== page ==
Today’s interview follows the genesis and the rising of the passion for landscape architecture. Designing outdoor and public spaces is a fascinating field for the creator as well as for the beholder. We provoked Jeffery Smith from JGSDesigns, a talented landscape architect, to answer our Freshome 15 Question Interview. We also added some of his company’s works, for a fun reading:

  • Freshome: What determined your passion for design? Tell us about the moment when you decided this is the way to go.
  • Jeffery Smith: I grew up with a passion for drawing and building things, not quite understanding it was design until I was exposed to it in College.  I wanted to go to a great architecture school and Cal Poly SLO was it at the time. Unfortunately my grades and SAT score were not that great to get into the architecture department, so my father, an electrical engineer, suggested Civil Engineering.  I spent a year learning Calculus, Physics, chemistry and taking numerous engineering classes only to find I was missing my passion, more of what I call the ‘Art’ side.  I found out about Landscape Architecture and have not looked back. In fact I consider myself a born again Landscape Architect.
  • Freshome: Can you remember your first design project? Describe it a bit, whether it is a gizmo you worked at as a little kid or something that was sold at a large scale.
  • Jeffery Smith: Yes. In college we had to design a 3-d sculptural piece, modeled with a small  10″x10″ sheet of foam core. I cut hundreds of tiny 1/4″x1/8″ blocks which were then glued to each other to form an arch with the blocks dripping off.  Big mistake on materials and construction! Seemed like a great concept and idea but the execution was not fun. It took days and many x-acto blades to cut well shaped blocks and glue them together.  One of my great problems is being so anal on detail it killed me.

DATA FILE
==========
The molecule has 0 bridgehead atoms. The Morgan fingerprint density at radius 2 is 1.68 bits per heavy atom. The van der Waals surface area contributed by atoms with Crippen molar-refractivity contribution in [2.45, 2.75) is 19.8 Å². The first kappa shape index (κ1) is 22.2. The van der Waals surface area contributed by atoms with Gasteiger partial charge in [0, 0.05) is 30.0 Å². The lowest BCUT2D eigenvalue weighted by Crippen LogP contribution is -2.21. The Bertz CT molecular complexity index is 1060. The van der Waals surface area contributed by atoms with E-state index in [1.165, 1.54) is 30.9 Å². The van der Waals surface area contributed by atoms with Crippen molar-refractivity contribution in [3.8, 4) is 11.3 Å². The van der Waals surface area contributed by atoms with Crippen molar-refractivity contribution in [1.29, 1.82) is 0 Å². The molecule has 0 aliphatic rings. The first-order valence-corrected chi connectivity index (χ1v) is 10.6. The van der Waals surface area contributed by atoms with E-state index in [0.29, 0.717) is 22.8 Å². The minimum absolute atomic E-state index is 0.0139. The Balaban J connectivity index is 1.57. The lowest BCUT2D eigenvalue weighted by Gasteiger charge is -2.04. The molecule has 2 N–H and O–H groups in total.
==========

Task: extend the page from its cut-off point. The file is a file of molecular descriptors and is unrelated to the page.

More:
• Freshome: What field of design are you most interested in? Do your works have anything to do with it ? (We are asking this because not many designers do what they actually want)
  • Jeffery Smith: I enjoy all design in general but I Love my field!! There are so many materials to work with in landscape architecture.  Working with hardscape and softscape creates a real cross between art and science; Never static but always changing and evolving with time and season.
  • Freshome: Chronologically describe what you are going through (feeling and thoughts) on your way to work.
  • Jeffery Smith: I always work. Even when I’m sleeping I’m designing. I’ll wake up in the middle of the night and dream up a solution to my design problem.  Going to work is more of the same thinking of how to solve a problem.
  • Freshome: What is your favourite book/magazine on design? How about your favourite site?